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Mr. Paul R Masson, Mr. Xavier Debrun, and Ms. Catherine A Pattillo
We develop a multicountry model in which governments aim at excessive spending in order to serve the narrow interests of the group in power. This puts pressure on the monetary authorities to extract seigniorage, and thus affects the incentives countries would have to participate in a monetary union. This feature, ignored by the monetary union literature for Europe, is potentially important in Africa. We calibrate the model to data for West Africa and use it to assess proposed ECOWAS monetary unions. We conclude that monetary union with Nigeria would not be in the interests of other ECOWAS countries, unless it were accompanied by effective discipline over Nigeria's fiscal policies.
Ms. Catherine A Pattillo and Mr. Paul R Masson
Could a West African monetary union (either of the non-CFA countries, or all ECOWAS members) be an effective "agency of restraint" on fiscal policies? We discuss how monetary union could affect fiscal discipline and the arguments for explicit fiscal restraints considered in the European Monetary Union literature, and their applicability to West Africa. The empirical evidence, EMU literature, and CFA experience suggest that monetary union could create the temptation for fiscal profligacy through prospects of a bailout, or costs diluted through the membership. Thus, a West African monetary union could promote fiscal discipline only if the hands of the fiscal authorities are also tied by a strong set of fiscal restraints.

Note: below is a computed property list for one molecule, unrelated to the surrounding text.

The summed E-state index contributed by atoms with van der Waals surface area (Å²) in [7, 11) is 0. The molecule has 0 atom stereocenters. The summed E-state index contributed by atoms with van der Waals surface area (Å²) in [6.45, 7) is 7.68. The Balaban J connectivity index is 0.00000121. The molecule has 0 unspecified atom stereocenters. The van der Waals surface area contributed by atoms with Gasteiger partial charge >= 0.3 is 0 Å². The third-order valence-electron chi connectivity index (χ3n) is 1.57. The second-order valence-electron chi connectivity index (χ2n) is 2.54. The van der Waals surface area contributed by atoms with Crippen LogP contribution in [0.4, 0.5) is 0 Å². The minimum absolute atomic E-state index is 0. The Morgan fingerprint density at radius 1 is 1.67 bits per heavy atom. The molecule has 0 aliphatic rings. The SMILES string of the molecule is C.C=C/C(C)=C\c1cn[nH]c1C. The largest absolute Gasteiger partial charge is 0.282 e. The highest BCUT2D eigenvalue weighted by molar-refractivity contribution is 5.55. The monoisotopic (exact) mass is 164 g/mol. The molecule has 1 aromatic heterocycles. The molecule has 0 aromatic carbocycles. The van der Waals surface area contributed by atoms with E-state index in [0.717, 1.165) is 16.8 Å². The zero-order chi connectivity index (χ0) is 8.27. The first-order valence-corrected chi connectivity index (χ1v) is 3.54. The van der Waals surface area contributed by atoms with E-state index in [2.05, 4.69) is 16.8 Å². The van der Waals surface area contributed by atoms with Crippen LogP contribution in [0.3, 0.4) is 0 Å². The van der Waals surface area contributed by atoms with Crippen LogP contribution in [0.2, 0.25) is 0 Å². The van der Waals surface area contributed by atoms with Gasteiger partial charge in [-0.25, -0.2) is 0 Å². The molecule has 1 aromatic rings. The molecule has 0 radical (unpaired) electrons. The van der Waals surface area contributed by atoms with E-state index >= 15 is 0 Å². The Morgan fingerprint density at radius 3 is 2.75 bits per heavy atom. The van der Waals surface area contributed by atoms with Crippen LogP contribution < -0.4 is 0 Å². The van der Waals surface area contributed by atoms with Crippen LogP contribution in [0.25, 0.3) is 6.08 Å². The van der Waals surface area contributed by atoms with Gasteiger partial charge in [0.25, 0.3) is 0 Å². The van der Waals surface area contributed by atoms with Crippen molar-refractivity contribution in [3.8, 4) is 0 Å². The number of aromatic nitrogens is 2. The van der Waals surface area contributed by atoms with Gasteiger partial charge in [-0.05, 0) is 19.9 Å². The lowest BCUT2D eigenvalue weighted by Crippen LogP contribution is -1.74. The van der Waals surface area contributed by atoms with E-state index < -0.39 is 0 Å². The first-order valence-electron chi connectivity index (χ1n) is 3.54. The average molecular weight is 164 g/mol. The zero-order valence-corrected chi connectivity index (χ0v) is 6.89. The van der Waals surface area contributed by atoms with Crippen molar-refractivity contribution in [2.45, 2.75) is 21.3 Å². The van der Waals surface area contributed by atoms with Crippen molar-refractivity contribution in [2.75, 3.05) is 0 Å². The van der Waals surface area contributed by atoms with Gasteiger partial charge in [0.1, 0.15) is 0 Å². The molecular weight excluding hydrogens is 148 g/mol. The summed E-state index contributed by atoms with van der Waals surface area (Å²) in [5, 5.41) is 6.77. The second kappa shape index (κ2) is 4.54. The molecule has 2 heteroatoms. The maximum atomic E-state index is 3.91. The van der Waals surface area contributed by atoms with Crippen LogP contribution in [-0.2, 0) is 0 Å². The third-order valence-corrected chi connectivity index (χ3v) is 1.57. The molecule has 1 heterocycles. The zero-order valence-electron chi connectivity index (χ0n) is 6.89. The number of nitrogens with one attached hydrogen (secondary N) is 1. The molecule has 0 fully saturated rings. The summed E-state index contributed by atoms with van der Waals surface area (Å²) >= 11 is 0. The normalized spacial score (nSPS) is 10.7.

Ms. Catherine A Pattillo and Mr. Paul R Masson

Abstract

This chapter evaluates whether a monetary union makes economic sense and discusses the institutional requirements for a successful Monetary Union in West Africa (ECOWAS). The chapter considers how best the political momentum for a union can be channeled toward a fundamental improvement in underlying policies. The paper also reviews the economic situation of the ECOWAS members, with the objective of evaluating the ease with which they can proceed to a common currency. Regional integration resulting in greater trade among ECOWAS countries may help increase efficiency of production. Trade among developing countries, in general, is likely to have fewer efficiency benefits than trade with developed countries, however, because the possibilities of exploiting complementarities are less. The foregoing considerations suggest that the momentum in favor of monetary union should be channelled into the crucial first phase of enhanced mutual surveillance and emphasis on each country improving its macroeconomic and structural policies. Success in this endeavor would in and of itself help to increase exchange rate stability.

Mr. Saleh M. Nsouli, Mr. John B. McLenaghan, and Mr. Klaus-Walter Riechel

Abstract

One of the principal aims of the effort to integrate the economies of the 16 member countries of the Economic Community of West African States (ECOWAS) is to expand intra-Community trade. This objective is to be achieved partly through the elimination of quantitive and other restrictions on trade.